You and I may not know the exact status of each OBC caste, but the politicians know it to a Tee. The vehement opposition to data by the politicians is the clearest indicator about the likely outcome of such a survey.

  3. Observer said, on April 7, 2007 at 4:18 am

    Another “backward” candidate who has a plush job as a software engineer at an MNC is moaning about his predicament, while some general category student with higher marks was probably brushed aside. It is extremely sad to see even highly successful people see absolutely no shame in using shortcuts to elbow out others. There is absolutely no remorse in this “backward” person’s statements mentioned in this article.

    Now is the time for other bloggers to show the videos of poor farmers and Dalits getting oppressed and explain how denying the OBC quota is “social injustice”. While our “backward” candidate here sitting in his plush A/C office is probably laughing his ass off and thanking these well-meaning but stupid clowns.

    Gentlemen for “social justice”. Get out thee to those slums and start making the oppression videos and bring in those stories!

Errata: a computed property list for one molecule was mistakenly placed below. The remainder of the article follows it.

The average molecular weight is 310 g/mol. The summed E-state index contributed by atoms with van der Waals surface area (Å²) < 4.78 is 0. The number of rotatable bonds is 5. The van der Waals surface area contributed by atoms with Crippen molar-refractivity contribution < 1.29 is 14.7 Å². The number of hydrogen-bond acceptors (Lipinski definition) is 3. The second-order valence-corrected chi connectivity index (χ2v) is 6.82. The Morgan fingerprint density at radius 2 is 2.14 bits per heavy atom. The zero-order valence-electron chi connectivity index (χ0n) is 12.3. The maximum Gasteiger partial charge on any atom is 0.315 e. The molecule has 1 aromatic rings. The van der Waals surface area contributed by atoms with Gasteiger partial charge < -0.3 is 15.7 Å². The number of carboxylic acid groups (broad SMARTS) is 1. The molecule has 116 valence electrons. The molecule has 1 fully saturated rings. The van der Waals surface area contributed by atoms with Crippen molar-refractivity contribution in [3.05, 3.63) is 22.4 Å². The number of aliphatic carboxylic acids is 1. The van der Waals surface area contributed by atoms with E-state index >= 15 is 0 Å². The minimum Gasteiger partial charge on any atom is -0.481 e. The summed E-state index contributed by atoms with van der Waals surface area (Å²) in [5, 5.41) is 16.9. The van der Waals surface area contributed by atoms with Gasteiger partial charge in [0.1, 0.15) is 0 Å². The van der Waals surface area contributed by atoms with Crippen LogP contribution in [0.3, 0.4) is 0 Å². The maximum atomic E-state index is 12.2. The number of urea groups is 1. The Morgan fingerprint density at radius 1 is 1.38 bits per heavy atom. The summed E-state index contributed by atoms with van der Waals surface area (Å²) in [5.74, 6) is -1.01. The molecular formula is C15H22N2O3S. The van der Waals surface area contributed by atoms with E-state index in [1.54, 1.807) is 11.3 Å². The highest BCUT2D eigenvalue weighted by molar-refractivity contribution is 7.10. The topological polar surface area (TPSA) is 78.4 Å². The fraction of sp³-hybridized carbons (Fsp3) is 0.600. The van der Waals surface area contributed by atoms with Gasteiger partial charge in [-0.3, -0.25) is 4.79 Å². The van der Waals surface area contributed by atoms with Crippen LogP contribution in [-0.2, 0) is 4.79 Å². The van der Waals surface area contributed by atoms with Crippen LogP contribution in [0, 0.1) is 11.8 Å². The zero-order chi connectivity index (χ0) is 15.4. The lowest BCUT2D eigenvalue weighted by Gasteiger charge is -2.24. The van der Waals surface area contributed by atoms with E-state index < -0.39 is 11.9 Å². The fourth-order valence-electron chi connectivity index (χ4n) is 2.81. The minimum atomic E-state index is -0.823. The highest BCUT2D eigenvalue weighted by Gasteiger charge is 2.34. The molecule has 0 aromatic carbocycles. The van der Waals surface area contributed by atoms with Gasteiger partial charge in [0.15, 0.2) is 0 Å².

NEW DELHI: Even as the HRD ministry on Thursday asked central educational institutions not to put out the final admission lists till further orders, 10 OBC students who had received admission letters from the prestigious Indian Institute of Foreign Trade (IIFT) find their future clouded in uncertainty.

    One successful OBC candidate, who does not want to reveal his identity, has even quit his job with an Indian MNC software firm and said no to big B-schools like Narsee Monjee and MICA only to realise that his admission to IIFT might remain a mere dream. The fact that he is among the top-five OBC students for IIFT would remain a small achievement in a merit-driven world.

  4. Barbarindian said, on April 7, 2007 at 5:13 am

    We must not give up the struggle. Think about it this way, our constitution is rapidly approaching the same size as our Government Act. It is riddled with special clauses, riders and provisions. Quite obviously the trifecta of democracy i.e. legislature, judiciary and executive is being circumvent.

    Meanwhile there is a lobby that continues to accuse us by hatching various conspiracy theories. According to these theorists, we are casteist/racist aholes who are in cohort with American multinationals and sucking the blood off of the poorer sections, specifically the SC/STs and OBCs. Apparently the NRI Hindus send large donations to BJP which is a part of a bigger conspiracy but strangely intersects with the first one. Gujarat was a laboratory of a much bigger experiment. etc.

    What we need to do is file a PIL at EVERY possible excuse. As RC enumerated above, those three binding principles can not be circumvent until the constitution become a mockery. Then it will be hard to place the blame on us.